Cyclicals gave back some of the previous session's gains with Oil Equipment and Bank stocks pacing losses.
Banks rallied heading into the final stretch of September following the previous week's drubbing.
Cyclical parts of the market were broadly weaker with General Industrials and Automobiles and Parts pacing losses on Thursday.
Cyclicals were at the fore on Wednesday, with Forestry and Paper stocks topping the leaderboard on the back of upbeat medium-term projections from two trade groups.
Tobacco stocks finished higher against the backdrop of a small bounce for London shares more generally, boosted by an upgrade out of analysts at RBC.
Cyclicals were all lower at the end of the week as investors recoiled at the prospect that Covid-19 lockdown measures across the Continent might be tightened amid the renewed increases in the number of novel coronavirus infections.
Aerospace and Defence issues were at the bottom of the pile on Wednesday amid still dour investor sentiment towards the sector.
A sharp rebound in shares of non-life insurer Hiscox pushed its sector to the top of the leaderboard after the High Court's ruling on so-called Business Interruption costs in the wake of the pandemic.
Aerospace and travel issues paced gains at the start of the week even as strategists debated the outlook for UK equities in the background.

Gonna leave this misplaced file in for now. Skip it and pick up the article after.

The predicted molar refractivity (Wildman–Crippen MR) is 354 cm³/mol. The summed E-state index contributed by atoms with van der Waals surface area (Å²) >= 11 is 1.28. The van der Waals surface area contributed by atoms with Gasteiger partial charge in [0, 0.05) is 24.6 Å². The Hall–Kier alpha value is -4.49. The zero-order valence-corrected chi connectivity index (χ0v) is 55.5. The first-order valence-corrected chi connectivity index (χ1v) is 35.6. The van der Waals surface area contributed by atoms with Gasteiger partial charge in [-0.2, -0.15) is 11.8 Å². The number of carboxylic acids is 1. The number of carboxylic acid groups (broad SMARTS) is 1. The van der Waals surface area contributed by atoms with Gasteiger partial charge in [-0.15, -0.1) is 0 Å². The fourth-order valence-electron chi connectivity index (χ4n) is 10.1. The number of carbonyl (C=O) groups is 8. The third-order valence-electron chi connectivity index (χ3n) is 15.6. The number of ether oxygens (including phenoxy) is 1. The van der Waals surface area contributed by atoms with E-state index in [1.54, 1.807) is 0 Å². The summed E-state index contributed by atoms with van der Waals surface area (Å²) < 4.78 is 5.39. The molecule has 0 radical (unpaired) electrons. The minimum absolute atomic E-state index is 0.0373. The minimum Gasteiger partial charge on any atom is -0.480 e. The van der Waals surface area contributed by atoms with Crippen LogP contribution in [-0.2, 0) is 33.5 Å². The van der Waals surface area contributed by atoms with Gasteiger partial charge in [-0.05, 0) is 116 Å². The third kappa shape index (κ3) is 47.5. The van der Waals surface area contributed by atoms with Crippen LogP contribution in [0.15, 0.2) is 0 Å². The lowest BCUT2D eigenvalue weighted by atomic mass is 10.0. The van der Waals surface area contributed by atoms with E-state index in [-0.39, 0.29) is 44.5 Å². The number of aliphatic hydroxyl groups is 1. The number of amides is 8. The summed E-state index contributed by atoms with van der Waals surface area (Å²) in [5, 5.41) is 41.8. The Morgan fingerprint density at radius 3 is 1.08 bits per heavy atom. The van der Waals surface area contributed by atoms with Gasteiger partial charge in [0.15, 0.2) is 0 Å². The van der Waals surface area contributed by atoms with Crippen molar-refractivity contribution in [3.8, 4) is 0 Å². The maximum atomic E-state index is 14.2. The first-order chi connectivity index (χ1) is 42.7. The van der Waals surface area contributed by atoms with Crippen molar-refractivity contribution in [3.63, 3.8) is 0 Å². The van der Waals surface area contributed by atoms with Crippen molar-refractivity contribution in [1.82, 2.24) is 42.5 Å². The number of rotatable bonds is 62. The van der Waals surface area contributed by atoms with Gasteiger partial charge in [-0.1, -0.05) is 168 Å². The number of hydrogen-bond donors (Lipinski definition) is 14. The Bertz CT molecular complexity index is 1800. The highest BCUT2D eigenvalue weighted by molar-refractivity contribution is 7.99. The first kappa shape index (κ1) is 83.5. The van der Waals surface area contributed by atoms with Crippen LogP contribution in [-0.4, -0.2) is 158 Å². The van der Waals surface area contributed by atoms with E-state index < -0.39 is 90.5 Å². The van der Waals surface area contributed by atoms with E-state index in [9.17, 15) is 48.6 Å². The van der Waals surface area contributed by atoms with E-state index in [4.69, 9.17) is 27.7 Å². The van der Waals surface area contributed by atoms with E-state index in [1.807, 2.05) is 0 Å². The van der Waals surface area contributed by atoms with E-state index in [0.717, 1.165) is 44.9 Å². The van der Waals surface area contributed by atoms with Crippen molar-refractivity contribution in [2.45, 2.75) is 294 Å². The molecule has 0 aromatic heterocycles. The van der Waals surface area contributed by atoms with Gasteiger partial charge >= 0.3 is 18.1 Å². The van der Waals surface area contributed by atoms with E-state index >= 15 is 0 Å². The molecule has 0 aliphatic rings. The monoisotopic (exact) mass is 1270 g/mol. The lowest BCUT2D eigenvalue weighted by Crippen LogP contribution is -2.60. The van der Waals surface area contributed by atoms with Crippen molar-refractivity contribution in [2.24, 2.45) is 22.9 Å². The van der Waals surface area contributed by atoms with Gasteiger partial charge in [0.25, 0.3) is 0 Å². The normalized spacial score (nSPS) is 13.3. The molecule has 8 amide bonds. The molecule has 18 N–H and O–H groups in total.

Cyclicals paced gains in the market at the end of the week with miners pacing the advance on hopes for a continued economic recovery, especially in Asia.
BT shares rallied on Wednesday, pushing its sector to the fore on the back of M&A speculation.
Oil related stocks were the main drag on London listed stocks on Tuesday, as the sell-off in technology shares Stateside fed into other risk assets, including commodities.
Big Pharma paced gains in London at the start of the week, led by shares in Dechra Pharmaceuticals after the veterinary drugs maker hiked its dividend payout following what it described as an "encouraging" start to its new financial year.
Technology issues paced losses in London trading at the end of the week as investors were caught in the downdraft from sharp selling in the space across the Pond.
Miners and Homebuilders paced fallers in the stockmarket on Thursday with a slightly worse-than-expected reading on initial weekly jobless claims acting as the apparent trigger for the selling.
Utilities paced gains in the middle of the week on the back of a sharp drop in yields on longer-term Gilts.
Aerospace and defence names were at the bottom of the pile as Sterling continued its push higher, oblivious to what some observers had billed as a key week for Brexit talks between Brussels and London.
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